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Headspace: Director’s Cut Blu-ray Review

  • Aspect Ratio: 1:78:1
  • Video Codec: AVC MPEG-4
  • Resolution: 1080p/24 (23.976Hz)
  • Audio Codec: English Dolby Digital 5.1, English Dolby Digital 2.0 Stereo
  • Subtitles: English SDH
  • Region: AB (No Region C)
  • Rating: R
  • Run Time: 84 Mins.
  • Discs: 1 (1 x Blu-ray)
  • Studio: MVD Visual
  • Blu-ray Release Date: June 19th, 2012
  • List Price: $24.99

Overall
[Rating:3/5]
The Film
[Rating:3/5]
Video Quality
[Rating:3/5]
Audio Quality
[Rating:3/5]
Supplemental Materials
[Rating:2.5/5]

Click thumbnails for high-resolution 1920X1080p screen captures

(All TheaterByte screen captures are lightly compressed with lossy JPEG at 100% quality setting and are meant as a general representation of the content. They do not fully reveal the capabilities of the Blu-ray format)

The Film

[Rating:3/5]

Headspace tells the story of Alex (Christopher Denham, Shutter Island) and his encounter with a mysterious stranger, and its side effects. After said meeting, Alex begins to get smarter and smarter with each passing day. Now, akin to that of numerous other films of this nature, with these improved side effects come….dangerous side effects. Headaches and visions plague Alex at every step. Soon, local unexplained murders are tied to him as well. Now it’s up to Alex to figure out the source of this evil, and whether or not it just may not be of human origin. What results is a somewhat entertaining horror film.

While the overall concept of Headspace really is nothing new, I will admit that the film isn’t entirely bad. The acting is solid, particularly that of Paul Sparks (best known for his role as Mickey Doyle on HBO’s excellent Boardwalk Empire). Outside of Sparks and lead actor Denham, the other cast members never really brought anything to the table that would make one remember them outside of this initial viewing. Minus the acting, I found the overall flow of the film to be quite stylistic. For this to be Director Houten’s 1st film, and for it to be watchable, is impressive in its own right. I’ll be honest and admit that I didn’t really expect much here as this sounded kind of like a rip-off of Paranormal Activity (which, in its own right, is really a rip-off of other films). But, in the end, if you’re looking for a horror film with a few solid performances, give this one a look.

Video Quality

[Rating:3/5]

Shot using Arriflex Cameras, the provided 1:78:1 aspect ratio, AVC MPEG-4 transfer arrives with somewhat lackluster results. The immediate inherit issue lies in the manners in which the film was shot. Dark sequences are awfully (and unnecessarily) tough to make out, so much that detail is frequently lost. In a film of this nature (you know one where they want you to be…ummm….frightened), dark scenes can be used to benefit the horror; however, when scenes are so poorly lit that you literally can’t make out anything, this becomes a huge problem.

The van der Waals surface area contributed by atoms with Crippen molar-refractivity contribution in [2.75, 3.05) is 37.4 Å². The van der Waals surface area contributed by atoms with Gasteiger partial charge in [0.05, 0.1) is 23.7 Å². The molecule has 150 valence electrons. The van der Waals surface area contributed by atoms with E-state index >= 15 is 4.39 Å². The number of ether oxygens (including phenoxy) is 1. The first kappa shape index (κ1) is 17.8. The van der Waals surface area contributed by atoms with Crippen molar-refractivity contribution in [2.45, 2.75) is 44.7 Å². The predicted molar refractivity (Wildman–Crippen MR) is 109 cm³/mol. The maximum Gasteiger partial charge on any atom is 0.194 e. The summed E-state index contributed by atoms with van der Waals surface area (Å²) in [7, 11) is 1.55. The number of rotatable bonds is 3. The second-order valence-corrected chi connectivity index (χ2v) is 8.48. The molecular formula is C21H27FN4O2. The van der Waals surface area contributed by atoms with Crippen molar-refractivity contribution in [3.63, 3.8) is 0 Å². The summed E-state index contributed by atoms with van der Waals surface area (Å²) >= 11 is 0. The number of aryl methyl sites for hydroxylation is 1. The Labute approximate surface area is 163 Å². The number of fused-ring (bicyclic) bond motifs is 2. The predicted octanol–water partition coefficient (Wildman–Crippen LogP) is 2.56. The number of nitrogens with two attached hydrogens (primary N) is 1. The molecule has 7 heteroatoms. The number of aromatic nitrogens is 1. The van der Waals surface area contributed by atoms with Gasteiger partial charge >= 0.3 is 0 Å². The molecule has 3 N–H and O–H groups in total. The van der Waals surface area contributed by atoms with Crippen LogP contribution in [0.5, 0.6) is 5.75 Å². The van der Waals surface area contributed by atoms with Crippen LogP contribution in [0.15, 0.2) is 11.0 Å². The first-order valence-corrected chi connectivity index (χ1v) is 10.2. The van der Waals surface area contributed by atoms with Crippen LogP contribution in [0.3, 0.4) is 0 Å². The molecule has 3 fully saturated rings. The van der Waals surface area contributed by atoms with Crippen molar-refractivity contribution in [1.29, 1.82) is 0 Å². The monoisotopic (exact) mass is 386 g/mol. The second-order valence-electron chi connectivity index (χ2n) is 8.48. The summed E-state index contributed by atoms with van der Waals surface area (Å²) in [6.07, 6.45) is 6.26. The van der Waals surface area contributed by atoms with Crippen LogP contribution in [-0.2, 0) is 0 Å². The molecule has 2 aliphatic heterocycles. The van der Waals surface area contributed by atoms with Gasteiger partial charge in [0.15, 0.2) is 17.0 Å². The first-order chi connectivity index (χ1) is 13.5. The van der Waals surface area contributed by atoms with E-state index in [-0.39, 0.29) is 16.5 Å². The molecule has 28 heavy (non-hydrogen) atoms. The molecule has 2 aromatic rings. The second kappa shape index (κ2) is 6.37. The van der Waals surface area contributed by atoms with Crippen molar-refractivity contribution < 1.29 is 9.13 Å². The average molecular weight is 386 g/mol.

Barring this issue, I will say that there are some signs of quality here. The original source is still intact with its heavy grain level. Color timing, contrast levels, and flesh tones (while somewhat toned down) do seem accurate throughout. All in all, this isn’t a ‘bad’ transfer per se. It’s that I just expected more.

Audio Quality

[Rating:3/5]

Arriving with a standard Dolby Digital 5.1 track, this does what a lossy offering can do. Dialogue is well reproduced via the center channel, while the film’s atmosphere can vary from scene to scene. The quieter moments, obviously, tend to rely more on the front, while the more ‘scary’ moments open up the field a bit. LFE does offer up a bit of deep low end, thanks in part to the score by Ryan Shore. Even though this is a rather front heavy mix, I found the results to be decent considering the use of a lossy audio codec.

Supplemental Materials

[Rating:2.5/5]

The included supplements are featured in a mix of High Definition and Standard Definition:

  • “Fractured Skulls” The Making of Headspace [SD] – This runs 26:34 and is a fairly solid behind-the-scenes glance into the making of the film. Mixing in interviews with a bit of footage, this is definitely something fans will want to watch.
  • Filmmakers Commentary with Director Andrew Van Den Houten and Cinematographer/Producer William Miller
  • Filmmakers Commentary with Composer Ryan Shore, Editor Elwaldo Baptiste and Makeup FX Artist Jamie Kellman
  • “Headspace Revisited” [HD] – This 21:56 feature is a conversation between Director Houten and Christopher Denham about the film.
  • Deleted, Extended & Alternate Scenes [SD] – Nearly an hour (53:06) of scenes are shown.
  • Never Before Seen Audition Videos [SD] – Here we get a series of audition videos from various cast members.
  • FX Journal [SD] – This runs 7:13 and shows us the different kinds of makeup used in the film.
  • Production Slideshow [HD] – 2:10 worth of production stills.

The Definitive Word

Overall:

[Rating:3/5]

Outside of the normal horror genre limitations, Headspace is better than initially expected thanks in part to a few solid performances. MVD Visual’s Blu-ray, on the other hand, is a somewhat mixed bag with a lackluster video transfer and a lossy audio presentation. I do suppose if you’re looking for a well-acted horror movie, give this one a look. Otherwise, I’d say skip this one.

Additional Screen Captures

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Purchase Headspace on Blu-ray at CD Universe

Shop for more Blu-ray titles at Amazon.com

Overall
[Rating:3/5]
The Film
[Rating:3/5]
Video Quality
[Rating:3/5]
Audio Quality
[Rating:3/5]
Supplemental Materials
[Rating:2.5/5]

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